The sylph's eyes lit up when she mentioned the Academy. "Oh! Do you know Sebastian? Sebastian Scott - he's my sort of cousin, you know. He- he wrote Woodland Symphony a few years ago-" she stopped abruptly, but Nina didn't notice.
"I love his work - oh, it's brilliant! I can't imagine writing anything as - as glorious as that. My stuff is very good," she went on, in a way that would make most people draw their brows but which the sylph seemed to simply accept, "but it doesn't have the - oh, I don't know. The majesty. The inspiration."
"Do you want to compose as well as play?" the sylph asked with interest. "Even if you do, you can't really compare yourself to someone who thinks along different lines, you know - why, it's like people comparing me to Belinda Beaucaire!"
She twitched the curtains aside and pointed towards a beautiful young woman with deep red hair, who seemed to have a group of young men orbiting her. Her stance was just like the sylph's - another ballet dancer, then, one who the sylph obviously regarded as a rival. But apart from their posture, there was nothing to suggest they had anything in common. Belinda Beaucaire moved carefully, as though making sure her every gesture was to her best advantage. When she laughed, it was loudly; not because she wished to share the joke, Nina thought, but because she wanted everyone to know that she was laughing. She tried to imagine Belinda in La Sylphide, and was completely unable to see her as such a tender and ethereal creature.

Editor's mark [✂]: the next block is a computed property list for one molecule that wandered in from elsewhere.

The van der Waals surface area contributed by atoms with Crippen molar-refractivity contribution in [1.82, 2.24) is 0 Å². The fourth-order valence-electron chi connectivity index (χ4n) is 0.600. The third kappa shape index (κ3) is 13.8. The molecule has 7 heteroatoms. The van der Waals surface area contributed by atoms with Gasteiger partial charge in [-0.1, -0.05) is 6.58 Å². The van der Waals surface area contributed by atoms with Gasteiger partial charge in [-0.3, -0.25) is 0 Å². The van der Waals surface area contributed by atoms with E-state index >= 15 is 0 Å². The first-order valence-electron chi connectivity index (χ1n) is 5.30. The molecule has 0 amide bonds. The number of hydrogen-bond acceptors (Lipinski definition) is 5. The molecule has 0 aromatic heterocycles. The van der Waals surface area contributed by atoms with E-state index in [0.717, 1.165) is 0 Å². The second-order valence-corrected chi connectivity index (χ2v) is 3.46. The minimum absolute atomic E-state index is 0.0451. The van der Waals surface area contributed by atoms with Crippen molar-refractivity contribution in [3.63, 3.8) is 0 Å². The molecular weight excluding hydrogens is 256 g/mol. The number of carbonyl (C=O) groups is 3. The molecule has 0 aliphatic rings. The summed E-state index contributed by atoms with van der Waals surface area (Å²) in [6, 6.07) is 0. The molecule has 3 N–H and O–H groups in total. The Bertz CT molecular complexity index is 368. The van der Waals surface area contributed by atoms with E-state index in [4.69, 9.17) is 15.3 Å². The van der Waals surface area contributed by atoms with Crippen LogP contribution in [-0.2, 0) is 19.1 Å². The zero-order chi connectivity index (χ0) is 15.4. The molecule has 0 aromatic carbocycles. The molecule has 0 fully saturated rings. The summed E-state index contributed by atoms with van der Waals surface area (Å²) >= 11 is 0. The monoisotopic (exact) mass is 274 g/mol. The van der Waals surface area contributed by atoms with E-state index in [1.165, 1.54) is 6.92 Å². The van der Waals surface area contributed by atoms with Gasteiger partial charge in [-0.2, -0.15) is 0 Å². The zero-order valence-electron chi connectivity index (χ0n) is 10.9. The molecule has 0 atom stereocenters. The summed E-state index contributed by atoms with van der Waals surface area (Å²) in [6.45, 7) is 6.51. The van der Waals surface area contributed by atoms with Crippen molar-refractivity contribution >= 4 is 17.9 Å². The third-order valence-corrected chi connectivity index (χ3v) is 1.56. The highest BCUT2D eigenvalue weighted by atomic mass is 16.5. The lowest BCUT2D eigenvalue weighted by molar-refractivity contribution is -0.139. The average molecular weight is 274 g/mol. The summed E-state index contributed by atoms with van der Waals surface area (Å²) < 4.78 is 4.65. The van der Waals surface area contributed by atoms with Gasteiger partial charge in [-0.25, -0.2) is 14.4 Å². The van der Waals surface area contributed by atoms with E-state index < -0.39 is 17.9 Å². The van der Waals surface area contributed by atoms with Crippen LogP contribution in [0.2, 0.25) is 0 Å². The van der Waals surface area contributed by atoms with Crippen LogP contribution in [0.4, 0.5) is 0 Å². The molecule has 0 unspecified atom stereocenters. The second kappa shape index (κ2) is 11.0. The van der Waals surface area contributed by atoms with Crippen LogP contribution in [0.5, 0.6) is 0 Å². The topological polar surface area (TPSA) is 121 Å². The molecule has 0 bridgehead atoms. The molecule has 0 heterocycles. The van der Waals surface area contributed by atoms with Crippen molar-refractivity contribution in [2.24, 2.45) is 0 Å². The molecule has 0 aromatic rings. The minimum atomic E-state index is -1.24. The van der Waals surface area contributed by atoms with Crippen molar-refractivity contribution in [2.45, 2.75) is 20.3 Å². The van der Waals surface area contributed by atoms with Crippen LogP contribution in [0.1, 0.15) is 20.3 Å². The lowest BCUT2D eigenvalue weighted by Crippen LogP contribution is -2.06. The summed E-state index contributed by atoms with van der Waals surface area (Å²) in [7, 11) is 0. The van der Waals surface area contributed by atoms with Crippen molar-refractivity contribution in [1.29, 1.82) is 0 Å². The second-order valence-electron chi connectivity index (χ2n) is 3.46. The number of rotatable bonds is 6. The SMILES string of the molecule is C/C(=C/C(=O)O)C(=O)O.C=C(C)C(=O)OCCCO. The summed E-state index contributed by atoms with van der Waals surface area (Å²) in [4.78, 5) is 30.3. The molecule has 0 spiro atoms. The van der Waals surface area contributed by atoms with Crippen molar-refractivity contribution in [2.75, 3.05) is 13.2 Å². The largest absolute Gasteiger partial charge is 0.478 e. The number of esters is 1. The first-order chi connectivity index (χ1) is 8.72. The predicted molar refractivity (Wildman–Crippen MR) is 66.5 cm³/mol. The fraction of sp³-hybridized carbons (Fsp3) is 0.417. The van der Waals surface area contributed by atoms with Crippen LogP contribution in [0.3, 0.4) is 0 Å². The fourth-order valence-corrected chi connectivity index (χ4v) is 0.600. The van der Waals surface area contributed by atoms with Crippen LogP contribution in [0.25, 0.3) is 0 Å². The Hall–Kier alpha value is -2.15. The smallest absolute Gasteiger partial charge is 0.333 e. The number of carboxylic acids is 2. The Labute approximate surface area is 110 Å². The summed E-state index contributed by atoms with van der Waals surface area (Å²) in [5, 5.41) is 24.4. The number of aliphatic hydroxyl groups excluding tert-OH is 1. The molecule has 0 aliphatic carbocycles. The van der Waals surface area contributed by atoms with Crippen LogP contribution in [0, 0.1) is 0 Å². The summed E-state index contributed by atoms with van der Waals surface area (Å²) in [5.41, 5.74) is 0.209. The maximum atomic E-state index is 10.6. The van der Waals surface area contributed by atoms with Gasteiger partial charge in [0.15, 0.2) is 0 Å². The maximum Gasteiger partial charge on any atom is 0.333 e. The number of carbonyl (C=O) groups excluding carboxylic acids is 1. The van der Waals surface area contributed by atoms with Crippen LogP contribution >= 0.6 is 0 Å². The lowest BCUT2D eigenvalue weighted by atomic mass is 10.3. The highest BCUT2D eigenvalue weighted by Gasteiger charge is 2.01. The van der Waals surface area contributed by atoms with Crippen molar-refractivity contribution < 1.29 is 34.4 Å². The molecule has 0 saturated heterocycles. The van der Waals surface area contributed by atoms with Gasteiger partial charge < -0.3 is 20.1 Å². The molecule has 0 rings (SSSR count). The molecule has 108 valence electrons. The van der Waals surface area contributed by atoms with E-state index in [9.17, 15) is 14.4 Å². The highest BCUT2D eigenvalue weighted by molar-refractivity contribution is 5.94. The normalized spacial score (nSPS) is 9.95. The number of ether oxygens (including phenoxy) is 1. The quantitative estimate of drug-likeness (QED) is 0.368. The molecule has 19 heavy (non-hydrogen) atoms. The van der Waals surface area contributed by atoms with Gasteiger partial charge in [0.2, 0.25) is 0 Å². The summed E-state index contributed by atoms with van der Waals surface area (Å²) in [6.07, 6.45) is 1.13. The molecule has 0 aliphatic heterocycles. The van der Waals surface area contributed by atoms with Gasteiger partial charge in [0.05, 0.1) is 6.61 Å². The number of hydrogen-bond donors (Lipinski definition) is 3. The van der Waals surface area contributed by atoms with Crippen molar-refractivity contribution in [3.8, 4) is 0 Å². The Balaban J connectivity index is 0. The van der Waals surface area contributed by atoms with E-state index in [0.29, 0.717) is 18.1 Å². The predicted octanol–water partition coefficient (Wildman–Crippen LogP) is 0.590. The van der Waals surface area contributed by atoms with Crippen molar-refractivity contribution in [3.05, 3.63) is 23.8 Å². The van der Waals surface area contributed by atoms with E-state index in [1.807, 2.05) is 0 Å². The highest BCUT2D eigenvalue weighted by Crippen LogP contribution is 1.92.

"The Wicked Queen," she found herself saying softly. The sylph looked at her in consternation.
"I didn't mean that Belinda was wicked," she said. "In fact, she can be rather kind-"
"But don't you think she'd be perfect for her?" Nina said, suddenly gripped by enthusiasm - by inspiration, in fact. "In Snow White, I mean. She's commanding and beautiful but somehow she's, oh, produced, like a movie star. And then Snow White comes along, and she's natural, almost part of the forest, so the queen doesn't realise that she's a rival until her mirror tells her..." She could hear the flutes and oboe already, playing the soft, sweet melody that would be Snow White's theme. "And you'd be Snow White," she continued, a declaration which did not appear to embarrass the sylph at all, "running to the forest which is more home to you than the palace, fleeing from the prince you don't understand as well as the queen who wants to kill you..."
Her voice trailed off, and she realised that the sylph was staring at her - no, not at her, but at a distant point that only the sylph could see. She wondered if perhaps she had offended her after all, but then the sylph focused on her again, and smiled. "You must write it," she said. "I already know that it will be perfect. And - oh, I don't even know your name!"
"And I'm Veronica Weston," the sylph told her. She impulsively tucked her arm into Nina's, and smiled again. "Let's go somewhere else to talk," she said. "If it's both of us we don't need to worry about being bothered by boys, anyway."
Nina was to make a name for herself for her choral music and concertos, not her ballets; but her Snow White, born on that warm August evening, was in the years to come danced by Veronica Weston - and later by Sylvia Swan - and later again by Annette Dancy. And while, in time, she and Sebastian Scott became great friends, none of her correspondence with the grand composer ever gave her the same thrill as the note she received from him during the interval of that very first opening night, which simply read,
You'd better be able to write this well without my wife as muse, because I'm not giving her up."